As we start the countdown to Christmas, I have called for parents and grandparents to be aware as they buy gifts for their family, or the Christmas lights and decorations that fill our homes, to check if they contain button batteries, and if so, that these are in a child-resistant compartment. I also called on retailers to be aware of the safety standards of any product they have on sale which could be harmful to children.
The lasting legacy of Harper-Lee Fanthorpe, whose tragic death last year touched us all, must be the introduction of a law relating to the safety of products containing button batteries. I promised Stacy when we first met that I would campaign to raise awareness around this issue to ensure other families would nor suffer the pain and loss that she and her family were suffering. It is now time to ask for more.
The Harper-Lee Foundation was established as a charity a year ago and has worked with The British and Irish Portable Battery Association and the Child Accident Prevention Trust (CAPT) to try and reduce the likelihood and frequency of children swallowing button batteries. Our awareness campaign is designed to provide expert information and guidance to parents and professionals working with children and families on how to handle button batteries safely and the health risks associated with accidentally swallowing them.
I hosted a launch of the Foundation with our partners earlier this year in Parliament attended by many Members of Parliament and key agencies who signed our pledge to be Button Battery Aware. In September Stoke City Council was the first council in the country to pass a Motion to be a Button Battery Aware Council. It was unanimous – children’s safety is an issue that spans political divides.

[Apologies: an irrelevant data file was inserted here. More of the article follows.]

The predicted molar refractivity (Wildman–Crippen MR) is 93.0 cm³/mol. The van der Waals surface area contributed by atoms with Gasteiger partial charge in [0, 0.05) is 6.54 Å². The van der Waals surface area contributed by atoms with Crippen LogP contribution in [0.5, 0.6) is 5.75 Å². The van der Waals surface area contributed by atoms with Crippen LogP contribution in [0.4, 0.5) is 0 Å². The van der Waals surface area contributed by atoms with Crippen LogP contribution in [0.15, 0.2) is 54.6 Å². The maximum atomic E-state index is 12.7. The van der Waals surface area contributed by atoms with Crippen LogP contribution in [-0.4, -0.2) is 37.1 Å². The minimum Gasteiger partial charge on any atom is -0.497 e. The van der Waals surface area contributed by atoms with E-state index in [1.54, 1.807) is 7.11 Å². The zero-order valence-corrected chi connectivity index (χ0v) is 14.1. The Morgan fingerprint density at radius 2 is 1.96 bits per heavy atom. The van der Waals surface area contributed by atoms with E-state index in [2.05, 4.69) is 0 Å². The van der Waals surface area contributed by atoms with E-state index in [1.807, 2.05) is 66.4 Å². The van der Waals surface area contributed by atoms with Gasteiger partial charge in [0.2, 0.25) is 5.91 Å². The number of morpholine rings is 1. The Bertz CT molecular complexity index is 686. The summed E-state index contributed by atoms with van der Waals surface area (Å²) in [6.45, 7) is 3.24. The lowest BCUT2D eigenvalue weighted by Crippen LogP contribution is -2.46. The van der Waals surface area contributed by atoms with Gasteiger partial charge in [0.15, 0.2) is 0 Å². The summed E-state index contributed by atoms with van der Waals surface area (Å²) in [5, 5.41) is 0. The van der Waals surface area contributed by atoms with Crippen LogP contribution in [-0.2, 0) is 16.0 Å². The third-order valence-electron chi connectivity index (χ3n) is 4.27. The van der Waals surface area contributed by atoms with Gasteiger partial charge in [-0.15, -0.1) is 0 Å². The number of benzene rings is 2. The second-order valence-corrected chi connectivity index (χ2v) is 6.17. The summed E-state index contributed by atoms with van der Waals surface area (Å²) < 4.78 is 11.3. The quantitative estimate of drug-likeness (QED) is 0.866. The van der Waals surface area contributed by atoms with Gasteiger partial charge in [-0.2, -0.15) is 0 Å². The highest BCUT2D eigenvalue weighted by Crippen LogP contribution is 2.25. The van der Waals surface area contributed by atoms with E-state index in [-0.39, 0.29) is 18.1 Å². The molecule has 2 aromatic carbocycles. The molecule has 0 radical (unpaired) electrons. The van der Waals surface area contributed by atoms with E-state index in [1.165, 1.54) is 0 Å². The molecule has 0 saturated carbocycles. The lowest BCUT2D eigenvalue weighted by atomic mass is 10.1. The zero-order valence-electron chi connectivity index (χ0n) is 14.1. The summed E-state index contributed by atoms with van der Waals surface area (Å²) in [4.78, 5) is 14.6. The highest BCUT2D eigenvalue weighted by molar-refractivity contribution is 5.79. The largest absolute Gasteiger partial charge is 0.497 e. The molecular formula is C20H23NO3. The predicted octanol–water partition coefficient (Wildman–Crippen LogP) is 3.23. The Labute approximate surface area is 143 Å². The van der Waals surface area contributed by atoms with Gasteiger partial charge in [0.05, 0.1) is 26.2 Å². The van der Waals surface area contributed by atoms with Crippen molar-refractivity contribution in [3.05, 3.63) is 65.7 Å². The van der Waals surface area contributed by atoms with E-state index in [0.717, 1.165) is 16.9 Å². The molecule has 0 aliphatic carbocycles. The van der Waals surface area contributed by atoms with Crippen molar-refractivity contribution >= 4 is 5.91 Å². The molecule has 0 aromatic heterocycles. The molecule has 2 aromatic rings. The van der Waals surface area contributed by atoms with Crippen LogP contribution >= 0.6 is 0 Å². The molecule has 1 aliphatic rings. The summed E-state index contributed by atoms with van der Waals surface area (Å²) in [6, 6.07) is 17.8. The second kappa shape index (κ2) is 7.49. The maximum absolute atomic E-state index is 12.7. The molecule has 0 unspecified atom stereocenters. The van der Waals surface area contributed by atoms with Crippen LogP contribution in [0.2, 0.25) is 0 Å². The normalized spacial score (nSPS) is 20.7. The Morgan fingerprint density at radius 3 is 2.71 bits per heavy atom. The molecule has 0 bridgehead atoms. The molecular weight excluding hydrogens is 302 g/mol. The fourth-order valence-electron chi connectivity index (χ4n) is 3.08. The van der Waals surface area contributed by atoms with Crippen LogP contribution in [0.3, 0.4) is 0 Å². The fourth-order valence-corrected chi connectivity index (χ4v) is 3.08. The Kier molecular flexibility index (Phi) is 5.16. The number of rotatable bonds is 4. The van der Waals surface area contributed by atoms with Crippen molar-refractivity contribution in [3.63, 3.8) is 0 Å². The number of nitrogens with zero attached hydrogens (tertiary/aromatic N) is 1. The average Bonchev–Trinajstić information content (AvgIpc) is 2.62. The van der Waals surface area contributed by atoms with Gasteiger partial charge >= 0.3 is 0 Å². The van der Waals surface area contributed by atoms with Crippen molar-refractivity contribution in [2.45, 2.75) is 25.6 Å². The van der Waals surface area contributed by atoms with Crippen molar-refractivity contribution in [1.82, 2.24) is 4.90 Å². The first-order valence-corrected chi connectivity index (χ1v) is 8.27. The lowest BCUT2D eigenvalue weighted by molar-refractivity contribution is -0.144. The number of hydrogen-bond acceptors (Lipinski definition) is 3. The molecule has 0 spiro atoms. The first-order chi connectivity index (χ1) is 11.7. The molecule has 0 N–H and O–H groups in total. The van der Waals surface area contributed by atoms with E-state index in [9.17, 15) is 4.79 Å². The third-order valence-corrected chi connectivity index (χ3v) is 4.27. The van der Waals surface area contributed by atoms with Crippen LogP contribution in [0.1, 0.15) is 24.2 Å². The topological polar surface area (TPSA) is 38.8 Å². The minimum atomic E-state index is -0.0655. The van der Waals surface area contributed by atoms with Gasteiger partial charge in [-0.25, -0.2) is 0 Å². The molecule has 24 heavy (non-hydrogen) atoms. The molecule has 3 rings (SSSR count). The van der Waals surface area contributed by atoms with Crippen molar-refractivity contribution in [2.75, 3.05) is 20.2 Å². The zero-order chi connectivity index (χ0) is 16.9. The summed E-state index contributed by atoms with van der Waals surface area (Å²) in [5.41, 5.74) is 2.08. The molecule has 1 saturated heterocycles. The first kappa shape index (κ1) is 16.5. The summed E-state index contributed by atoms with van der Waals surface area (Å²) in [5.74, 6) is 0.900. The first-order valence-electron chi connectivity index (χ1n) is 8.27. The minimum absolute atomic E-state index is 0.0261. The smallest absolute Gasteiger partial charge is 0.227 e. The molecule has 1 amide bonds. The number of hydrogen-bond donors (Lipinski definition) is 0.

Last December we sadly saw another button battery death in Motherwell, Scotland. Hughie McMahon was just 17 months old. He swallowed a button battery from a toy, unlike Harper-Lee, where the battery fell out of a remote control for an LED light. This is the issue that needs addressing. There are button batteries in so many different products that a child may come into contact with that a standard that just applies to a single type of product, such as toys, is not the answer. We need what is called a horizontal standard – which means it applies to anything containing a button battery.
So why do we not have one? The General Product Safety Regulations 2005 requires new and used consumer products are safe. In June 2019, the Healthcare Safety Investigation Branch (HSIB) produced a report on undetected button and coin cell battery ingestion in children. One of the report’s key recommendations was that a standard be produced to set out consistent safety requirements to apply throughout the lifecycle of such batteries. PAS 7055:2021 is the result. It was introduced in April 2021 to provide requirements in ensuring button batteries comply with The General Product Safety Regulations 2005’s rule on safety. However, these are only recommendations.
PAS 7055:2021, “button and coin batteries – safety requirements – specification”, states that there are specific product safety requirements for batteries present in toys, electronic devices, and medical devices. However, no consistent definitions, warnings, and test methods or global standards, and the key issue is that the PAS is voluntary, so there are no penalties for ignoring the recommendations.
Government has defined the key safety requirements for button and coin batteries, but sadly since their introduction there has been no evidence of a reduction in the incidents of injuries and fatalities caused by swallowing these batteries. It is time, therefore, to push for legislation.
Legislation in Australia has taken effect this year, following an eight year campaign after the deaths of three children. It sees significant fines for businesses and individuals that breach this safety law. I believe the UK should introduce similar legislation.
- All button battery-powered products must have a child-resistant battery compartment.
- Button batteries of up to 32mm diameter must be sold in child-resistant packaging.
- For products supplied with a button battery, batteries must be secured within the battery compartment and not loose in the product packaging.
- Products that use or contain button batteries have clear and concise warnings, making the risk clear to consumers at point of purchase (including online sales).